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Anchorage, Fairbanks among 'most dangerous cities for women'

  • Author: Alex DeMarban
  • Updated: September 27, 2016
  • Published April 26, 2012

Another disturbing claim to fame for Alaska puts the state's two largest cities No. 2 and No. 3 on a Forbes list of the nation's most dangerous cities for women.

While Anchorage and Fairbanks trailed Saginaw, Mich., for the overall lead, the two Alaska cities had the highest rape rates for cities on the list.

Fairbanks finished third overall, but the Golden Heart City has a monstrous lead in per-capita rapes, with more than double the rape rate of the other nine cities. Forbes reports the equivalent of 191 rapes per 100,000 residents in what it termed a "hotbed for sexual violence."

Anchorage finished second overall and second in rapes, with 86 per 100,000 residents.

Forbes reviewed recent sexual assaults and violent crimes against women in those cities and others to reach its conclusions, relying on the FBI's 2010 Uniform Crime Report. The numbers barely scratch the surface, because many assaults go unreported and because the FBI statistics at that time counted only forcible rape, not other attacks such as date rape or sexual crimes against children.

Still, of the two states with an outsized problem, "the numbers are clear in one thing: for women in Alaska and Michigan, the threat of sexual assault is clear and present," the article says.

Nancy Haag, executive director of Standing Together Against Rape in Anchorage, said "it doesn't matter how you slice and dice the numbers," Alaska has a massive problem with rape and sexual assault.

Are things improving? Haag said she could speak only for Anchorage because that's the city she's familiar with. Victim services have improved there, she said, and there is more help and a more coordinated response after a rape. Law enforcement, forensic nursing and victim advocates show up simultaneously to work with victims.

Haag also said that Anchorage Police Department's Special Victims Unit is quick to respond to sexual assaults. She said the department's Crimes against Children Unit is down two detectives, however, and needs to be beefed up.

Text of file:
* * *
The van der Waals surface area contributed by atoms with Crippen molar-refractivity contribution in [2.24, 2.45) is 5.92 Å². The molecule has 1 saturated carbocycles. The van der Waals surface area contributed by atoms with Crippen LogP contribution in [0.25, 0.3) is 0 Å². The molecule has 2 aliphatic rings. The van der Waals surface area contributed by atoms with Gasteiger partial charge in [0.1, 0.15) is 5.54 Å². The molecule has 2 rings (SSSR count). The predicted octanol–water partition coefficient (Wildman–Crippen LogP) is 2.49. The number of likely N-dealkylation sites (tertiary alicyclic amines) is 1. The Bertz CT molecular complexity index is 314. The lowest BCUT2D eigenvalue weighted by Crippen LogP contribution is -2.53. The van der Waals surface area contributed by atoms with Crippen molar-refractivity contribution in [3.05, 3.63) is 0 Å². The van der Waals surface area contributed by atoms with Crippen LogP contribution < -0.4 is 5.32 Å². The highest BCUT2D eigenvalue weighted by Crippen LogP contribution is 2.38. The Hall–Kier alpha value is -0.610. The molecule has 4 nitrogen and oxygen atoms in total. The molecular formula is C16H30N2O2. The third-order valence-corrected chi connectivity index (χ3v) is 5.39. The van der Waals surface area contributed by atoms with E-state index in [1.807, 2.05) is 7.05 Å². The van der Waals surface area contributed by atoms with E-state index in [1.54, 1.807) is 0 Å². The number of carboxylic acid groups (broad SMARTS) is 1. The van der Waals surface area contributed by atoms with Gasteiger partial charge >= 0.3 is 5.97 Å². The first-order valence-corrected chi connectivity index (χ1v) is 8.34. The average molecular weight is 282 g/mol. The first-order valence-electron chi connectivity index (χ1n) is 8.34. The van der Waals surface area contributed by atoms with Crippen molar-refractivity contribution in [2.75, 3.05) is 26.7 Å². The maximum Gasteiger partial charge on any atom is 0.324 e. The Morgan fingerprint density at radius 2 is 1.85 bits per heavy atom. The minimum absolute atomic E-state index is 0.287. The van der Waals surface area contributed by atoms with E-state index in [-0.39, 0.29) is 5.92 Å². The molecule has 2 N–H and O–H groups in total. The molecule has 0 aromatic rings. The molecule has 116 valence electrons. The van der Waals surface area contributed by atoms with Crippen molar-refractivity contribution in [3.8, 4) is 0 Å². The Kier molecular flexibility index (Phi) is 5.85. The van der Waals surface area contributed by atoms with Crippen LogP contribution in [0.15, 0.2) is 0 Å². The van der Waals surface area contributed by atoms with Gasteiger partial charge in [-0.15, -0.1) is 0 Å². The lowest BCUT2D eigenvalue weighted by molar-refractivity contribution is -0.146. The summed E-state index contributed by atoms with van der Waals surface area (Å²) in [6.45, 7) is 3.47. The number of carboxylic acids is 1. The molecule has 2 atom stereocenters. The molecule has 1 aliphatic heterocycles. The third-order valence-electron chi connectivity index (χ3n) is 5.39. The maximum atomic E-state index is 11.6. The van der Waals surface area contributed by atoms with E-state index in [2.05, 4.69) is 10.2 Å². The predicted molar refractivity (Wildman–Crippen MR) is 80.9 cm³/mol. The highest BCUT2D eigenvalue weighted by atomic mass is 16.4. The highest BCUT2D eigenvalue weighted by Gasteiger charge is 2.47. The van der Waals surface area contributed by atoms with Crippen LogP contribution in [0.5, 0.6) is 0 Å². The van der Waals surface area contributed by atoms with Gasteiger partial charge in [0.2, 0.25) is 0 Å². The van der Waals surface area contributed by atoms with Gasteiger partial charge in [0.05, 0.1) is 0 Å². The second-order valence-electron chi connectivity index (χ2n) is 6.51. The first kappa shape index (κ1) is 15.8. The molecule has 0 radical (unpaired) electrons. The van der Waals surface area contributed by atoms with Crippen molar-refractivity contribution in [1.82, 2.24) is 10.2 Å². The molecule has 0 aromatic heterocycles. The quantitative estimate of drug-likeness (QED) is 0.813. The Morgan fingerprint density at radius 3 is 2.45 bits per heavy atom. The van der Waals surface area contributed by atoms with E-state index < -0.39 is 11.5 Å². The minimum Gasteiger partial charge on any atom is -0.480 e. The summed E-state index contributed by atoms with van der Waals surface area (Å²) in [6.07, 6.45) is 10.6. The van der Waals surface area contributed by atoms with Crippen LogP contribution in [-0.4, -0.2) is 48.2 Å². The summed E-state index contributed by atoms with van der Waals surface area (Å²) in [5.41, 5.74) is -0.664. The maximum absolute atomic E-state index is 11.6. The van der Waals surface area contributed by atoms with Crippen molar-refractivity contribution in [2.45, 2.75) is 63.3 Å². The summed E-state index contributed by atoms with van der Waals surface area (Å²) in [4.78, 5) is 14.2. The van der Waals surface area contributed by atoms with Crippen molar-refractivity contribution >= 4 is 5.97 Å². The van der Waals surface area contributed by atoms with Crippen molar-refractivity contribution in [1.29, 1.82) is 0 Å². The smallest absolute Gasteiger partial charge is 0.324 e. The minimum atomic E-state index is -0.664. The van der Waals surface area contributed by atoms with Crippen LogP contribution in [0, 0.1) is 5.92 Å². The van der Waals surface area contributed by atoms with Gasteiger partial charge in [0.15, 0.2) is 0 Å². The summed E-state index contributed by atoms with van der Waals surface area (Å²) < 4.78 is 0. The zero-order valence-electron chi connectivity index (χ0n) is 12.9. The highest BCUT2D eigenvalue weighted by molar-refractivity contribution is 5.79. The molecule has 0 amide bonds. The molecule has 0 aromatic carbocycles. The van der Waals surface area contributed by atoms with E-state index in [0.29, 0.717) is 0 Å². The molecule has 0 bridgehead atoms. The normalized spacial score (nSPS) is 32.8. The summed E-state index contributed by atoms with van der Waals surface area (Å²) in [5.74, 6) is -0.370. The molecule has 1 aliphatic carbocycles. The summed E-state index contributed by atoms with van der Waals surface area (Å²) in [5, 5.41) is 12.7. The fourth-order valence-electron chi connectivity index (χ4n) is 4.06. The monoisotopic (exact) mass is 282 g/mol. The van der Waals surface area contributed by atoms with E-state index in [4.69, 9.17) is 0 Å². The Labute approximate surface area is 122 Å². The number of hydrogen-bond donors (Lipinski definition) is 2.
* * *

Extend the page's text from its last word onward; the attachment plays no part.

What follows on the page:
Overall, more resources are needed to help victims and prosecute crimes, she said. But social attitudes also need to change. Some people are quick to blame the victim, creating a stigma for those who report crimes.

"If we as a society and individuals continue to blame the victim, we're playing right into the hands of perpetrators," she said.

The perpetrators count on that stigma to avoid prosecution, targeting victims with questionable behavior or a child they can easily confuse, she said.

Andre Rosay, director of the Justice Center at the University of Alaska Anchorage, said surveys show that sexual violence is a much greater problem than victims' reports suggests, because not all victims report attacks. A statewide phone survey conducted by the center in 2010 found that 37 percent of adult women in Alaska had experienced sexual violence in their lifetime.

"We found the problem is far worse than law-enforcement statistics show, which we expected. But it's disappointing nonetheless," he said.

Lt. Dave Parker, spokesman for the Anchorage Police Department, said domestic violence and sexual assault rates are high in Anchorage and Alaska. But he added that lists such as Forbes' often don't tell the full story, and that Anchorage may not be as dangerous as it sounds.

During his years of experience investigating sexual assault cases in Anchorage, Parker said he saw less than 10 "jump-out-of-the-bushes-type rapes" that many people envision when they think of sexual assault. In fact, many rapes involve people who know each other. Alcohol is often involved, reducing the perpetator's inhibitions and the victim's ability to flee.

Also, attacks reported as sexual assaults sometimes turn out to be something different, he said.

As for the article, it notes that in Saginaw, Mich., the No. 1 city on the list, Forbes counted 870 violent crimes and 76 rapes for every 100,000 residents.

In Anchorage, 813 was the rate of violent crimes against women. In Fairbanks, 783 was the rate.

The article notes that high Native populations in Alaska may push overall rates higher, since that demographic tends to have even higher rates of sexual assault.

"Research points to as many as one in three Indian women will be raped or sexually assaulted in her lifetime -- a rate 3.5 times higher than any other racial group," the article notes.

Contact Alex DeMarban at alex(at)

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